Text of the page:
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Michael Cuddyer is now the Twins’ starting second baseman

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In the wake of Tsuyoshi Nishioka’s fractured fibula the Twins have occasionally moved Michael Cuddyer from right field to second base, where he hadn’t played regularly since 2005.

Cuddyer hasn’t exactly thrived there, looking passable at best defensively while hitting just .160 in six games, but yesterday manager Ron Gardenhire announced that Cuddyer will be his primary second baseman until Nishioka returns next month.

It’s an odd move for a Twins team that’s constantly talking about (and being credited with) “doing the little things” and playing strong defense, because not only is Cuddyer a mediocre right fielder playing second base after five years away from the position he isn’t even providing a big offensive boost in the process.

Once upon a time Cuddyer was a good enough hitter to make trading offense for defense a worthwhile proposition, but he’s hit just .268 with a .333 on-base percentage and .411 slugging percentage in 177 games since the beginning of last season. That’s barely above average for a second baseman and Cuddyer has been particularly punchless versus right-handed pitching, slugging .379 off them during that time.

Gardenhire has talked about how playing Cuddyer at second base allows the Twins to also get both Jason Kubel and Jim Thome into the lineup at right field and designated hitter, but when Cuddyer isn’t a threat versus righties and neither Kubel nor Thome are threats versus lefties the benefit is mostly in name and reputation rather than actual production.

Spring training will be slightly shortened in 2018

SCOTTSDALE, AZ - MARCH 15:  General view of action between the Oakland Athletics and the San Francisco Giants during the spring training game at Scottsdale Stadium on March 15, 2014 in Scottsdale, Arizona. The A's defeated the Giants 8-1. (Photo by Christian Petersen/Getty Images)
Christian Petersen/Getty Images
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The Associated Press is reporting that the spring training schedule will be shortened by two days starting in 2018. That change comes as part of the new collective bargaining agreement, which was agreed to last month.

Specifically, the voluntary reporting date for pitchers, catchers, and injured players has been changed to 43 days before the start of the regular season, down from 45. For the rest of the players, the reporting date is 38 days before the start of the regular season, down from 40.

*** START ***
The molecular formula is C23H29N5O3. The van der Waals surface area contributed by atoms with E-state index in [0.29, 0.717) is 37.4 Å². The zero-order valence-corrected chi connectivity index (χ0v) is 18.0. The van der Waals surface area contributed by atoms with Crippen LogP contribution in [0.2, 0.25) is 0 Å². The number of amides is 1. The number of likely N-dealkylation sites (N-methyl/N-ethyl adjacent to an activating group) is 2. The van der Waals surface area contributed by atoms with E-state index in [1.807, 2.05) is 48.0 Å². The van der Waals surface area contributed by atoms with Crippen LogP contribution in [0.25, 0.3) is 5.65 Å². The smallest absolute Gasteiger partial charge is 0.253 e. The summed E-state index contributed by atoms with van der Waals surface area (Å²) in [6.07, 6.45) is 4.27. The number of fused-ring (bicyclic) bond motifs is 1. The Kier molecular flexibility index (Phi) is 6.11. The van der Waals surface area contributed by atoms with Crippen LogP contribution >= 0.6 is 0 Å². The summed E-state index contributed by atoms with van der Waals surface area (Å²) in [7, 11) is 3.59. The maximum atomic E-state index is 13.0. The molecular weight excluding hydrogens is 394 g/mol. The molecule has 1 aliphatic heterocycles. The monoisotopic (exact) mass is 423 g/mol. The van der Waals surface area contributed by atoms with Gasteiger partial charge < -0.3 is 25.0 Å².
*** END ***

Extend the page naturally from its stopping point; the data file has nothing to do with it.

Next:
The change goes hand-in-hand with allowing teams 187 days, rather than 183, to complete their 162-game regular season schedule.

While just about everyone seems to be in agreement that the spring training exhibition schedule is too long, team owners are likely very hesitant to shorten that part of the spring schedule because it would cost them money. So they’re just allowing players to arrive to camp a couple of days later.

Report: Rays trade Logan Forsythe to the Dodgers for prospect Jose De Leon

ST. PETERSBURG, FL - AUGUST 4: Logan Forsythe #11 of the Tampa Bay Rays waits in the dugout to get on deck to bat during the third inning of a game against the Kansas City Royals on August 4, 2016 at Tropicana Field in St. Petersburg, Florida. (Photo by Brian Blanco/Getty Images)
Brian Blanco/Getty Images
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Update (7:05 PM EST): The Rays and Dodgers have both announced the trade.

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Update (6:57 PM EST): That was fast. Marc Topkin of the Tampa Bay Times reports the two sides have agreed to the trade. Forsythe for De Leon. An announcement is expected shortly.

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Jeff Passan of Yahoo Sports reports that the Dodgers and Rays are “deep into discussions” on a trade involving second baseman Logan Forsythe. Passan adds that the two sides have discussed pitcher Jose De Leon — the Dodgers’ top pitching prospect — as part of the return for Forsythe, but it’s unclear if he’s in the deal currently being discussed.

Forsythe, 30, hit a productive .264/.333/.444 with 20 home runs and 52 RBI in 567 plate appearances in 2016. He was even better the year before, finishing with an .804 OPS. Forsythe can fill the Dodgers’ obvious need at second base, but he also has experience playing third base, first base, shortstop, and corner outfield.

Forsythe is entering the second year of his two-year, $10.25 million contract extension with the Rays. He’ll earn $5.75 million in 2017 and his controlling team has an $8.5 million club option with a $1 million buyout for the 2018 season.